The parking seemed fine to me, but I knew before I left that we’d be taking a taxi so I ignored all the emails on parking. I didn’t hear anything about parking problems – news of that sort usually travel fast at an event in my experience, so either there were no problems, or participants were actually taken to the breaking point that lesser races claim they will take you to, and thus did not care about the troubles of mere mortals – like parking 😉
When we did take a taxi the next day there was a lot of traffic though. Our driver decided to take another route that was actually blocked by police (but I guess taxis were fine to enter), and we got to the venue no problem. I don’t know how long we would’ve needed to wait on the other road, but people left their taxis and just walked the rest. I saw people both run and walk to the venue from our hotel, a distance of probably 2-3 kilometers.
For people who weren’t staying at hotels, there was a huge field just for camping purposes.
The vendors were plenty! There were even burger trucks along the course so spectators could get some food. I was way too cold to stick around for food after the race though. They also sold t-shirts, hoodies, tech wear for the race, all that good stuff. Next time(!) I’ll buy some stuff to show my pride at the office!
* Race Details
I’ve done the Spartan Beast in November rain, but nothing compares to this.
I don’t even know where to begin here. Everyone who’s been into this sport for some length of time have heard of this race. I’d heard of it before I got into OCR, long ago. The race always gets some small coverage in Norwegian newspapers. Back then, before OCR was a thing, I’d just blown this race off as something insane people do. Even after getting into OCR, I’d never expect to complete a Tough Guy. I’ve done Tough Mudder, I’ve done the Spartan Beast in November rain, but nothing compares to this. Sure, there’s the Spartan Death Race, World’s Toughest Mudder, etc – but Tough Guy is what we’re used to – a one day event. Completed in 3 hours 30 minutes for my part – hands down the hardest race I’ve done to date.
Tough Guy has been put on since 1987, for reasons different that 99% of other current races. It’s hard to explain, but this race really is the soul of OCR. For me, this is what it’s all about. Tough Guy was not started as a business – it was for people to test themselves.
Ok, I won’t start rambling here. Let’s just say this race had it all:
The race started with a freaking cannon shot! Later there were smoke bombs, gunfire – both single and automatic. Most of the volunteers were army recruits, so they were in their field uniforms, and even they seemed to think we were crazy. It really felt like being part of a huge army exercise. I’ve been to those, with 100s of soldiers, but never 4 000 like here!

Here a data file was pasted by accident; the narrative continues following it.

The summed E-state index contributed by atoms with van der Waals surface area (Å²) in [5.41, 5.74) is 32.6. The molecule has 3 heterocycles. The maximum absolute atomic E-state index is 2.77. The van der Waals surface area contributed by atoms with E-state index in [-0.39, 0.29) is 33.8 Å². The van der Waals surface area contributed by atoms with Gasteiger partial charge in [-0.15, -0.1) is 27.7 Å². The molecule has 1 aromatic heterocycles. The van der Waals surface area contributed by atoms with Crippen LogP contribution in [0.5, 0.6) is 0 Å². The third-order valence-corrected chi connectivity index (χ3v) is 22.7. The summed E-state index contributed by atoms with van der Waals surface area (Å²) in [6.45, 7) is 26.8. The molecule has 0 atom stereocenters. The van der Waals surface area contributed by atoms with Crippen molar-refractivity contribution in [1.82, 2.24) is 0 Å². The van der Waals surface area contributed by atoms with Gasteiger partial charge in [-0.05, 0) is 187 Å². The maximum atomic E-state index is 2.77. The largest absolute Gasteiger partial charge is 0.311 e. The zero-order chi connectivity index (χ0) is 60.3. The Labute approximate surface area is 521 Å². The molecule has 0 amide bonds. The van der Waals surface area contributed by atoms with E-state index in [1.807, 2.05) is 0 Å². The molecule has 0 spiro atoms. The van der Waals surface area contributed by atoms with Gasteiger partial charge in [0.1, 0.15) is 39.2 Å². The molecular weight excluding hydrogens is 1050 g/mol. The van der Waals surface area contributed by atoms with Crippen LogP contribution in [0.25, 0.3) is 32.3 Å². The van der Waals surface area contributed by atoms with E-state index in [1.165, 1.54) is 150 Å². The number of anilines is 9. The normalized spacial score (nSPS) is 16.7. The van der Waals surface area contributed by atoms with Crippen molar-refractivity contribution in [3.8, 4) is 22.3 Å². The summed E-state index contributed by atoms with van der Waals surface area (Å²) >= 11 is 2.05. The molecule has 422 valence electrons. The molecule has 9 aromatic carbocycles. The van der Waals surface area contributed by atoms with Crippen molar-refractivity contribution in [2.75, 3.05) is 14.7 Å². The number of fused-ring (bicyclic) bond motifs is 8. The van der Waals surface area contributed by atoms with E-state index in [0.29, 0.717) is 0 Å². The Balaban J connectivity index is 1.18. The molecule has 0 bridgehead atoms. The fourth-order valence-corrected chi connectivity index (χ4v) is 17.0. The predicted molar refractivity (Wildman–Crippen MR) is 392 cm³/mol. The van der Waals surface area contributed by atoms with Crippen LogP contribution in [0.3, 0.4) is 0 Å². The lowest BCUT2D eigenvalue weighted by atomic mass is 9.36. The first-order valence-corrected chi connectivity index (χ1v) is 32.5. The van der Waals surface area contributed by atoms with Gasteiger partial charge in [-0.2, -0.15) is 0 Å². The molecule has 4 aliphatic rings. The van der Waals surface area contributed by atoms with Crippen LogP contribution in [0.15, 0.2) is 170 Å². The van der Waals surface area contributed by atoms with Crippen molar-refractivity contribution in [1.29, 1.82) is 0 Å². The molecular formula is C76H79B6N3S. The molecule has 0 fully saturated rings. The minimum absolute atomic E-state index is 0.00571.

The course was 16 kilometers (but advertised as 15k). My goal was to complete it in 2.5 hours – it took me an hour longer than that.
You can take the obstacles you’ve done in other races, and imagine them as being way bigger. Ditches and dirt mounds were deeper and higher. The cargo climbs were monster constructions with names like The Behemoth, The Tiger, The Dragon, etc. We’re talking 10 meters (30-ish feet) tall here, and just as long. You spent good time just completing an obstacle.
Both the course and the obstacles were so big you could choose different paths – both on the course and on the obstacles themselves. More than once after climbing down from one of the mega structures we’d look back and regret not taking another route. For instance, you could choose whether to climb down a rope, roll down a huge diagonally suspended cargo net or climb down another vertical cargo net.
It was cold. It was very cold. I was fakkin freezing kehd! …and I’m Norwegian. Born and raised. Served my mandatory army stint – did the winter operations! I love snow! But swimming in England in February is something else.
There was so much mud and water it was crazy. You were wading up to your knees, waist, and even chest and neck several times. The water obstacles were full submersion – and the one you’re thinking about was the worst. It was horrible. They had a raft type structure floating in the middle of one of the small lakes. You had to swim over to it, and then duck under the entire thing by going under 4 huge logs one at a time, and then popping up on the other side. There’s only one strategy to use here – don’t stop, don’t think, and control your breathing. After the last log I guess I was disoriented. At least I’ve never felt like that before. It was just weird. Balance was off – hearing and seeing was weird. My head was pounding. It was cold. It was very cold. I was fakkin freezing kehd! …and I’m Norwegian. Born and raised. Served my mandatory army stint – did the winter operations! I love snow! But swimming in England in February is something else.
Scott Keneally was also there finishing up his, what looks to become awesome, documentary Rise of the Sufferfests. (Might be getting my 15 seconds of fame too! My team and I were interviewed for the film!). After the race he posted this little snippet that was picked up by Gawker. Want to see what hypothermia is like? Check it out!